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Building Your Startup with a Mom Squad

At Thinkspace on October 18th I met Edward Hechter, former Web.com executive who helped take a company public as the COO. One of his biggest challenges was going from a super low point of having only enough cash flow for six days but had a workforce of 300 employees — of which he had to trim down to 80 employees in order to survive. Not only did he manage to help turn the company around from the low point, but, he helped rebuild that company into a very successful company.

Mom Squad

Edward’s, current company Party Pail has a fascinating story. He bootstrapped the company from zero revenue to over $4.43M in 2011 and was ranked 9th on the PSBJ Fastest Growing Companies List and recently sold the company in July 2012. That’s a very interesting and inspiring story, but, there’s another story that is just as interesting. It’s not that he did this, but, how he did this. He did this with a workforce that is 80% moms. Moms is defined as women who left their professional careers to raise children for a healthy period of time — some as long as 12 to 16 years.

Mom’s Are Reliable

Edward described some of the people and said that “Mom’s are reliable. They are hard workers. They get their job done in the amount of time that they have. They are loyal. They multitask”. From their blog: “They care for each other in the same way they care for their own families. And they care for each of our clients in the same way! They think about problems we face with love, and sensitivity, and they act on their maternal instincts.”

What Mom’s Want

“We found that the one thing almost each of these people wants in flexibility in how work intersects with their personal and family lives. As such, we’ve striven to create flexibility in our staffing to allow each of these people to work as many hours as they need, while also allowing them the opportunity to stay active in their family, school, and community interests.”

Can You Build a Startup With 80% Part-Timer Moms?

What do you think? Do you need to hire people that are working full-time? I think startup CEO’s think they need people that don’t just work full-time but work 60-80 hours a week. It’s very obvious that Edward has found a way to build an amazingly successful company without having to hire purely full-time staff. I am wondering from Edward or someone else who has done something similar, what is the biggest challenge in hiring so many part-time people. Are the positions primarily in overlapping positions? Were they positions of leadership? What would a startup need to have in place in order to be successful in doing something like this?

Chief Pot Stirrer @thinkspace


  • Jamie

    October 19, 2012

    I think it depends on the type of culture you have set up that will determine when and where you need workers. I also think hiring moms is a great idea! Whenever I complain to my mom she says “now trying doing that while making dinner for two kids!”. Don’t let the sensitive nature fool you, they’re tough women.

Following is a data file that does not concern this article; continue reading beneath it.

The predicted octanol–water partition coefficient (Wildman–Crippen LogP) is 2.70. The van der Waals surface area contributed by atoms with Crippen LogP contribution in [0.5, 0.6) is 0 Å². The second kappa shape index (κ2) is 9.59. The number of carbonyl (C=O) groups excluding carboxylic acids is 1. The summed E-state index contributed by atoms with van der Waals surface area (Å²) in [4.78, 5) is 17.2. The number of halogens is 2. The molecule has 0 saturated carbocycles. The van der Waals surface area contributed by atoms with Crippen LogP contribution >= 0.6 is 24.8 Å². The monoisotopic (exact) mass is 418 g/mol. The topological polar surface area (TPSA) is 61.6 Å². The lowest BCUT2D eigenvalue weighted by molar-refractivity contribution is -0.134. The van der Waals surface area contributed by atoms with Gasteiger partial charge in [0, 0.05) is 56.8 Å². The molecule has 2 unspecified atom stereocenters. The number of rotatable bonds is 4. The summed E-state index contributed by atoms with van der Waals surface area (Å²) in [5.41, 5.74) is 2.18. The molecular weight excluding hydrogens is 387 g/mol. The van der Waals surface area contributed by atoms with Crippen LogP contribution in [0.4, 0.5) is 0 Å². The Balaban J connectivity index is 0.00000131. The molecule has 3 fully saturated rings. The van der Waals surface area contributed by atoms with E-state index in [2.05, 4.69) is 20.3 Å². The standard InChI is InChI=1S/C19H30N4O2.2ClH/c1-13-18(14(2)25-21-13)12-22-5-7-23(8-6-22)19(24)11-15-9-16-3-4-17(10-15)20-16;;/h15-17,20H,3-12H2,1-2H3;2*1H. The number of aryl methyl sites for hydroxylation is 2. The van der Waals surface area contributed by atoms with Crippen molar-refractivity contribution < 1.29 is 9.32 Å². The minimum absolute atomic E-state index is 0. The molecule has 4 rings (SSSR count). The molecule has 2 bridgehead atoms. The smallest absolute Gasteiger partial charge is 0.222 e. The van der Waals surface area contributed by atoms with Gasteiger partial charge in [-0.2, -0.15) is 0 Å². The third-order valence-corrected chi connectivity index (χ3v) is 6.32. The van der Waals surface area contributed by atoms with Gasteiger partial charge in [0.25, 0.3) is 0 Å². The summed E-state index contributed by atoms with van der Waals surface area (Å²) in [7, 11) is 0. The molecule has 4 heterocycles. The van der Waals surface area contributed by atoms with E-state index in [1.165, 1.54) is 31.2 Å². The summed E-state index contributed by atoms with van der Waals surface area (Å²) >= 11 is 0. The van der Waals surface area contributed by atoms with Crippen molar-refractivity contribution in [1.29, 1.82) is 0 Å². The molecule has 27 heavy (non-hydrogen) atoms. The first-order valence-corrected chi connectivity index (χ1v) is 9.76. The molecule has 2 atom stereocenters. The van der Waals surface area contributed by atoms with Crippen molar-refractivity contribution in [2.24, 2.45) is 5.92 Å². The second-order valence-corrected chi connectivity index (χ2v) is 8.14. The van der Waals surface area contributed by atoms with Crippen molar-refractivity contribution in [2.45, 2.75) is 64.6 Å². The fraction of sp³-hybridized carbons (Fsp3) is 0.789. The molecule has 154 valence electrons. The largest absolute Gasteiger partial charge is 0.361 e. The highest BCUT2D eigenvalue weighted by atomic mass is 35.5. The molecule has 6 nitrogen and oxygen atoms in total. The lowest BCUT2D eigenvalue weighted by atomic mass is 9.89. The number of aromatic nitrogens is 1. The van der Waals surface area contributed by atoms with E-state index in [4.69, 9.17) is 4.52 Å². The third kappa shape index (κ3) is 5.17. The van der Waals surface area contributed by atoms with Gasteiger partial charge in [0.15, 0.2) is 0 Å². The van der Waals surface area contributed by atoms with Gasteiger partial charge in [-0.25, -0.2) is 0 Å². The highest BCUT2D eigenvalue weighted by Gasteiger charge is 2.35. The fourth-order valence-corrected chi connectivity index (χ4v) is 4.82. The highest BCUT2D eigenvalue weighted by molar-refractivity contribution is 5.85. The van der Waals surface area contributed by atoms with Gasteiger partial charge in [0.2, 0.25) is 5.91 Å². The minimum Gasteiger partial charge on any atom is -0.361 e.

• Peter Chee

      October 19, 2012

      Your comment of “now try doing that while making dinner for two kids!” resonates with me. That’s awesome, that’s why moms understand how to get so much accomplished in a short period of time. The pace of life only gets faster and faster when a person starts a family.

  • Matt Heinz

    October 19, 2012

    Part-time staff can be a challenge, but the flexibility it allows you in terms of operational cost and execution can make it worth it. You just need good expectations on both sides so it’s clear what you’re getting, when and how.

    • Peter Chee

      October 19, 2012

      Thanks for the comment Matt. Flexibility is definitely what draws moms in. Being a parent, I’m always trying to figure out how to pack everything in between when the kids catch the bus and when I have to go pick them up.
      The part that I’d love to hear more about are the challenges of managing part-time staff. While I’ve hired part-time people I haven’t had to manage an army of part people. What Edward has done in his company is pretty amazing as 80% of them are part-time moms.
      Setting expectations is definitely important — totally agree with you there!

  • Sami

    October 19, 2012

    A mother truly is the most dedicated person you can find! Any company is lucky to have one. I agree with Jamie when she says it depends on the type of culture you have set up, but in most environments, it sounds like a great plan!

    • Peter Chee

      October 19, 2012

      I also think that it really helps if the top level management in a company are family focused. If they are then adapting that into the culture is more likely.

  • Michelle Hollomon

    October 19, 2012

    I can comment from a working mom’s point of view- flexibility is certainly key so the working mom can invest in her family first. But I think having personal buy-in is also key. If the working mom feels like she is bettering herself and her kids’ lives by working, she’ll be dedicated and successful. If she can see tangible positive results beyond just the paycheck, she’ll stick with it and any employer would be lucky to have her.

    • Peter Chee

      October 19, 2012

      Thanks Michelle for the comment! You mention “… the working mom can invest in her family first.” do you feel that is one of the challenges that employers have when think about hiring a mom as they try to align employees with the company’s priority?

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